Psychologist performing an assessment of Specific Learning Disability

Services for children: assessments

Why do we assess?

  • To establish if the child has a Specific Learning Disability. In some cases, this will be limited to a particular subtype such as dyslexia, dysgraphia, dyscalculia or dyspraxia. In most cases children will present with elements from different subtypes.
  • To assess each child’s individual pattern of strengths and weaknesses. This is essential as it will explain why a child struggles with a particular aspect of learning. It also helps teachers develop an individualised programme that will suit the child rather than putting him/her through a predetermined programme which may not suit his/her particular way of learning.
  • To make recommendations on the best way to teach and support the child in the classroom.


How do we assess?

  • At the centre we use the Pattern of Strengths and Weakness (PSW) model of assessment, as it is the most efficient in providing all the information needed.
  • Step one: does the child show evidence of a delay or deficit in one or more academic area (reading comprehension, writing, spelling, maths)?
  • Step two: does the child show a delay or deficit in one or more of the basic processes?
  • Step three: is there a proven connection between the identified deficit in basic process(es) and identified academic weaknesses?

An older model of diagnosis, based on the discrepancy between ‘potential’ and ‘achievement’ has largely been discredited.

This is due in part to the difficulties inherent in separating and measuring these constructs.

The old model gives little information for the purpose of remediation: it tells us if a child is underperforming academically, but not why.

How do I organise an assessment?

Please complete the Intitial Inquiry form.


Image result for receptionist cartoon images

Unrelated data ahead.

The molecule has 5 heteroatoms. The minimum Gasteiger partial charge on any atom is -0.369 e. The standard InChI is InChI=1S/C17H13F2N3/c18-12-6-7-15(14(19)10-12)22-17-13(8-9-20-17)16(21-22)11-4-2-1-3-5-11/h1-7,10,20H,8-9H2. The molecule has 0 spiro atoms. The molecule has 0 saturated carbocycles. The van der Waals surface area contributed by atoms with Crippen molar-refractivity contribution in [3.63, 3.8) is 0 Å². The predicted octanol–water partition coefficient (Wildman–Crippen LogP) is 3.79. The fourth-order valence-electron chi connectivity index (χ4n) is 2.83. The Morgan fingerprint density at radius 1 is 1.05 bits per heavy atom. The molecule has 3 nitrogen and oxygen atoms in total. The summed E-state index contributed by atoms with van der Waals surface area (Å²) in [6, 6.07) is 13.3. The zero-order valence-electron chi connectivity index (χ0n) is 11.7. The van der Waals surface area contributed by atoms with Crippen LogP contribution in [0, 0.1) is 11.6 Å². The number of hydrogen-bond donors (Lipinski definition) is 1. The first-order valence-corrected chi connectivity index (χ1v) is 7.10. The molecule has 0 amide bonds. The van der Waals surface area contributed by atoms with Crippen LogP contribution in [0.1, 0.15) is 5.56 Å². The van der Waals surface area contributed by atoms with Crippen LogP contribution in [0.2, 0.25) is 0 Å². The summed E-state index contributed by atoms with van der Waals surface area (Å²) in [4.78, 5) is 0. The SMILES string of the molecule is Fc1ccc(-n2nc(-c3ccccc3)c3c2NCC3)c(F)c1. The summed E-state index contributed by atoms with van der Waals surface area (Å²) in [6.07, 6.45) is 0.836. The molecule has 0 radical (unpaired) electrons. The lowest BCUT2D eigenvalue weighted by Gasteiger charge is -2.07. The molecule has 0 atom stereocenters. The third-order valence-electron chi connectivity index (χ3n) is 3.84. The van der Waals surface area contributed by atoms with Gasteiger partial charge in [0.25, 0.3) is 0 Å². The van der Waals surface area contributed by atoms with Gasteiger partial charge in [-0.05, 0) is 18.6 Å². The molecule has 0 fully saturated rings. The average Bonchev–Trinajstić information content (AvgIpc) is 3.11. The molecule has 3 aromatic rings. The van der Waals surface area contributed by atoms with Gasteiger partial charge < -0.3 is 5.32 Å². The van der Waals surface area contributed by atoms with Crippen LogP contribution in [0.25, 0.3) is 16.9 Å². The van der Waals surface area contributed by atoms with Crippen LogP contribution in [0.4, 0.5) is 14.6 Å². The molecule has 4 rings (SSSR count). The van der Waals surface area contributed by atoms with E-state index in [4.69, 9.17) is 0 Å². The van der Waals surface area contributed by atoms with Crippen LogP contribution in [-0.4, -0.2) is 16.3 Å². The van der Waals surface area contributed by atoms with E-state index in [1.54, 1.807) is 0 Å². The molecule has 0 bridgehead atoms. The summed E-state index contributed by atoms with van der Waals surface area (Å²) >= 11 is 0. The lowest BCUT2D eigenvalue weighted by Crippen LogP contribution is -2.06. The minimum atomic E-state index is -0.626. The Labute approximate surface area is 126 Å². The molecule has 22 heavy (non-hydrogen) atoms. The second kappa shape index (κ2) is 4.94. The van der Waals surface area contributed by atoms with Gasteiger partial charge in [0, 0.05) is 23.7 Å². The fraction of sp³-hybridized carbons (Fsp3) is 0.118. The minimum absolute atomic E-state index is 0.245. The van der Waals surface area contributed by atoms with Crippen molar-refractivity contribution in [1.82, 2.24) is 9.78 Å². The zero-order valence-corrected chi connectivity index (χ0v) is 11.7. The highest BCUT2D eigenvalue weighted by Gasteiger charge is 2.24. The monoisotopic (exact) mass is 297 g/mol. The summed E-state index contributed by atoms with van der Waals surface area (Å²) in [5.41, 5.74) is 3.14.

Our receptionist will ring you ring you between

between 9-4:30 Monday to Friday, within 3 working days, 

to discuss further  issues and make your appointments

Our receptionist may:

  • Ask general questions about your child
  • Ask about the issues you are concerned with
  • Ask about any past assessments (so we can avoid unnecessary duplication)
  • Explain the costs and possible discounts (subsidies depend on income)
  • Make an appointment for you and your child
  • Explain the assessment process
  • Send you a questionnaire for you to complete about your child
  • Send you a questionnaire to take to your child’s school/teacher
  • Ask you for a sample of your child’s writing
  • Answer your questions



The Centre tries to keep the costs of assessments as low as possible. Some clients are eligible for additional discounts through our sliding scale scheme and/or additional subsidies to access intervention services (such as tuition, therapy, JSMS fees) thanks to grants. Please talk to our office about costs.

What happens during an assessment?

(Before: Please feel free to visit the centre beforehand if your child is anxious in new situations. You may be able to meet the psychologist as well. While the psychologist will explain to both you and your child what will be done in the tresting session, they will work with your child alone).


First part: Most children enjoy this session as it involves no reading and writing. The activities are varied and “not like school”.

The children do assessments such the Wechsler Intelligence Scale. This shows the child’s strengths and weaknesses in different areas.

It is typical for a student with a specific learning disability to perform well in some areas but not in others. This student will have a second session to do the Specific Learning Disability Battery.